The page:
Online meetings are not like face-to-face.  Perhaps surprisingly a successful virtual conversation involves wise use of some parts of your body!

  • Hand: Raise a hand to show you’d like to speak – it might seem formal, but people soon get used to it
  • Mouth: Be aware of how much each person is speaking – including yourself!
  • Eye: If you see someone on the screen who has not been able to contribute, given them an invitation
  • Left finger and thumb: On a computer, toggle frequently (ALT + TAB) between the questions on the Radical Presence webpage and the video-conference screen, so that you can keep both in mind.

How to manage your video screen

  • Another way to keep the questions in mind is to copy them from the webpage and paste them into the Chat box
  • If you are using Zoom on a computer or large tablet, use ‘Speaker View’ so that you can focus on the person speaking, but also see everyone else
  • Alternatively click on the ‘Minimise’ button in the top right-hand corner of your Zoom screen, and then go to the webpage – you will be able to see a small picture of the person speaking in the margin of the questions.

Getting the conversation started

  • If you’ve not met before, take a minute each to say your name, where you live and how you heard of Radical Presence
  • Start by agreeing which of the questions you would most like to discuss – or if there are any others you would like to suggest.
  • Invite someone who has suggested question that proved popular to read it again, so that people can answer it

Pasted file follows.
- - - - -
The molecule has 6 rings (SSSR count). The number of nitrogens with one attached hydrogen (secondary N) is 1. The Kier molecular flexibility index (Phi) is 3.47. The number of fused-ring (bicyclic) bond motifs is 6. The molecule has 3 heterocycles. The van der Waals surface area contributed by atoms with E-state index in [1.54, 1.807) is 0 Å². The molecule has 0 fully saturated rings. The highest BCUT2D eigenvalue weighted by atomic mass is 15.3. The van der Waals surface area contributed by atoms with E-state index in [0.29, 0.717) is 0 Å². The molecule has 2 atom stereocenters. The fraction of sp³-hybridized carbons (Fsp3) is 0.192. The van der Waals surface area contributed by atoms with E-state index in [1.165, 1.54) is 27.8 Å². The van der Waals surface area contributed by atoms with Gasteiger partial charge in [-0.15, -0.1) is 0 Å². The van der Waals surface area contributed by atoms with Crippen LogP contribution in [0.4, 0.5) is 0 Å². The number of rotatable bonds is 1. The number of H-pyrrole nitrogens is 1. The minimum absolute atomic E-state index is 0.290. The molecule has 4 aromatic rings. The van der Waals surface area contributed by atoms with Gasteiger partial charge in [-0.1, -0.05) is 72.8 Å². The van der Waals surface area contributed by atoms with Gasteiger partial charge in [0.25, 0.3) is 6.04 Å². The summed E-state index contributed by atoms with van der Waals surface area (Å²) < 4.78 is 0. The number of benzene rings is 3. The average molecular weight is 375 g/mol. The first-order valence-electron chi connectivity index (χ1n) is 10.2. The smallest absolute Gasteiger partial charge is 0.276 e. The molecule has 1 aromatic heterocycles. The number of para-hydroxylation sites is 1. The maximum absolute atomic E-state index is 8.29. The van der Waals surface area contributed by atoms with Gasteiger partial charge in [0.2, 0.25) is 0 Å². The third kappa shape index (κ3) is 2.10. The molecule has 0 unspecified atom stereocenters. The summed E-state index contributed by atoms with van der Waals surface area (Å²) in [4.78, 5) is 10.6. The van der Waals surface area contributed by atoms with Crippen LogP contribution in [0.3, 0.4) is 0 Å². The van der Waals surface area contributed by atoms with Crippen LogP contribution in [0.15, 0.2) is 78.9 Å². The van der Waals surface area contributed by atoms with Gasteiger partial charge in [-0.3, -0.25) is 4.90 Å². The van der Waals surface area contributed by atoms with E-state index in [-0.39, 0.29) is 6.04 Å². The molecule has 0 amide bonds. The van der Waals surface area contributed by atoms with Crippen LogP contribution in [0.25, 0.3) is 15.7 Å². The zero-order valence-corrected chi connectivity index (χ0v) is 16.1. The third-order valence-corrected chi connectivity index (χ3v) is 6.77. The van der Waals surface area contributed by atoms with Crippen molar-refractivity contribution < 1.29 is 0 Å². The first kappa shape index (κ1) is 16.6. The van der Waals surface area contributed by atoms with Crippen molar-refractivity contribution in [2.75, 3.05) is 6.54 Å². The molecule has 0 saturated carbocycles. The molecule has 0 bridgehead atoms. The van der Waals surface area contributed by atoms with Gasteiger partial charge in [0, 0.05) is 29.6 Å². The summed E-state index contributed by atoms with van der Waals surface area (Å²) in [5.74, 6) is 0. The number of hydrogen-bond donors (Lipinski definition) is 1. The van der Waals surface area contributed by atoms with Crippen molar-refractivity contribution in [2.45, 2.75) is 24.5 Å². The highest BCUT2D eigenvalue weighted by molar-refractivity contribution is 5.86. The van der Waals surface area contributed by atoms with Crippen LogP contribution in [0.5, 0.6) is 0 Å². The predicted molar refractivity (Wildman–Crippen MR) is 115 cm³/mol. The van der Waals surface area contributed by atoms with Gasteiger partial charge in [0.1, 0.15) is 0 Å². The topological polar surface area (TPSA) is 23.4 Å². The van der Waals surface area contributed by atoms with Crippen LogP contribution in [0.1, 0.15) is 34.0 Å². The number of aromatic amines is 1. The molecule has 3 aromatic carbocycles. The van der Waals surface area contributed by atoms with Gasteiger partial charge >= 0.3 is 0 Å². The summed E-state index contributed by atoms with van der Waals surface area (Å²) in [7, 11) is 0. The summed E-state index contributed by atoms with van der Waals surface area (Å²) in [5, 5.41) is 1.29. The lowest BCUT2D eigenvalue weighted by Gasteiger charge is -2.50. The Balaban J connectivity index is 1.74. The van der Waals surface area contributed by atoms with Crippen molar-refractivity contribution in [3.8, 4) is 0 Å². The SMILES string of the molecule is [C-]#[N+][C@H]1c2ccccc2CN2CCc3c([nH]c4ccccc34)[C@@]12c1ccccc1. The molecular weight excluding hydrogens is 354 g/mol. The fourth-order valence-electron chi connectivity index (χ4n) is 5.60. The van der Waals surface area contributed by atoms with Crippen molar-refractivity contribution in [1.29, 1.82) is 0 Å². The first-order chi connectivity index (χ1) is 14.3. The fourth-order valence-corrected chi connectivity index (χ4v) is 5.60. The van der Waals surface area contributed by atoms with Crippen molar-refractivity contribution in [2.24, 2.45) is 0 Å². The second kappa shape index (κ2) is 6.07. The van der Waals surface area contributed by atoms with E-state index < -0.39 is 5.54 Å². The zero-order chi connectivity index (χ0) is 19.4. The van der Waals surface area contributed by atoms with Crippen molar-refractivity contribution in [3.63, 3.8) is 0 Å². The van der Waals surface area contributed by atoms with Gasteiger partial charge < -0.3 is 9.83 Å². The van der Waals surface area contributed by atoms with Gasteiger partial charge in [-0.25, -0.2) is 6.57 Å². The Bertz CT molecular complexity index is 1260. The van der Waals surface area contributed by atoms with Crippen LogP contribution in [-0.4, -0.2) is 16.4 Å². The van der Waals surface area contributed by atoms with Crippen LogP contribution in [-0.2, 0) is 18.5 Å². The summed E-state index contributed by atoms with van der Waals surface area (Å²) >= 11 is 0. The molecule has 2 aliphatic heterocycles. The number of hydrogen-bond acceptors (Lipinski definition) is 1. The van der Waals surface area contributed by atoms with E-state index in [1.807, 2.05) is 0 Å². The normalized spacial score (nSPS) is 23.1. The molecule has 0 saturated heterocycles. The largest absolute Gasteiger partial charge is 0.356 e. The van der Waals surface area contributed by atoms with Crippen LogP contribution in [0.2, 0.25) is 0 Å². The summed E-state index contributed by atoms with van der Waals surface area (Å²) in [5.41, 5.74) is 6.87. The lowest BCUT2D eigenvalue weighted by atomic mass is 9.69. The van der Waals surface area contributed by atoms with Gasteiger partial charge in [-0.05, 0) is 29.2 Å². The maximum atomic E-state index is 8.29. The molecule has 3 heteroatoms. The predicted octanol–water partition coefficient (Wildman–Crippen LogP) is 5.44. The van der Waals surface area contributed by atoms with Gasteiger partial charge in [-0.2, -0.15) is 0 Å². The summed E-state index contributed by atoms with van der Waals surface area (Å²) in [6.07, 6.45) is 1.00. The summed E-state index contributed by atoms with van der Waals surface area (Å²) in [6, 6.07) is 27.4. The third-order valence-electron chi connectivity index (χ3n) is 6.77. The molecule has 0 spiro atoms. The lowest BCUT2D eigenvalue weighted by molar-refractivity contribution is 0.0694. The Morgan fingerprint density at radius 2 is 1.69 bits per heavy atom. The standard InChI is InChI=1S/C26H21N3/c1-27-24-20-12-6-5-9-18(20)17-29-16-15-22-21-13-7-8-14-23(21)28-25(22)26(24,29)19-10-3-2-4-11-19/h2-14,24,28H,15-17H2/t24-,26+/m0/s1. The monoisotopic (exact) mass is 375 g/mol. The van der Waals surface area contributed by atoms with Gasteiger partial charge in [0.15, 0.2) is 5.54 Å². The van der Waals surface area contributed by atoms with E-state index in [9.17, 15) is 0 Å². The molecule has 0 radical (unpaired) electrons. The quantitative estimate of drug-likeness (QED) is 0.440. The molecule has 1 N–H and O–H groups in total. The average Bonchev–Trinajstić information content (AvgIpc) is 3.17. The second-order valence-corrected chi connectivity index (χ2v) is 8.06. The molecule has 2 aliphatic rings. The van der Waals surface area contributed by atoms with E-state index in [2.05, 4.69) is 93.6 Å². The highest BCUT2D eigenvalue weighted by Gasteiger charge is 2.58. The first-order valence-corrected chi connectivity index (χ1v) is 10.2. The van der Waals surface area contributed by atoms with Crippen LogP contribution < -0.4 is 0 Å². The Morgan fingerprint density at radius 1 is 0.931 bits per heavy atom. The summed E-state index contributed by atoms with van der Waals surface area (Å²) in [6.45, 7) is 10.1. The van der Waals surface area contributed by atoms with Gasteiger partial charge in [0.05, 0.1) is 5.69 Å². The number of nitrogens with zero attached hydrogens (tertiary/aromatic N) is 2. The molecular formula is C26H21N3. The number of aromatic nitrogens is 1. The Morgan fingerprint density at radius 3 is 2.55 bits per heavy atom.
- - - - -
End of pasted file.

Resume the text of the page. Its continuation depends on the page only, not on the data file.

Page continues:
• When the most popular question seems to have been answered, turn to another popular question and ask someone to read it
  • You don’t have to answer all of the questions provided, in the order they are written.

Blessed are those who listen

  • Raise your hand when you have something you want to say, and, if necessary keep it raised until you get to speak
  • If you see someone else raise a hand, but they ‘can’t get a word in’, intervene on their behalf
  • Likewise if you notice that someone has been quiet, give them an opening to speak
  • If you are taking more than your fair share of airtime, give others a chance.

Keep the discussion purposeful

  • Tell people about what you learnt from the preparatory reading material – or what you disagreed with!
  • If someone mentions a useful campaign, publication or initiative that may not be well known, encourage them to put a link in the Chat so you can all look at it – and afterwards to post it on the Radical Presence Facebook page.

If you have volunteered as a facilitator

  • Introduce yourself at the very start of the meeting – interrupt if necessary!
  • Then ask for a volunteer to interrupt you 15 minutes before the scheduled end of the conversation – there are some questions below to wrap up with
  • Start with a brief ‘check-in’ allowing each person to take just one minute to introduce themselves and how they are – and thank anyone still speaking after one minute for their introduction!

In the last 15 minutes

  • Summarise the points which people seem to have discovered, and make sure someone will record them in the key thoughts form.
  • Ask some questions for review:
    1. What is the most surprising thing you have heard today?
    2. What is the most worrying?
    3. What is the most encouraging?
    4. What most needs to change and how might that be done, at global, national or local levels?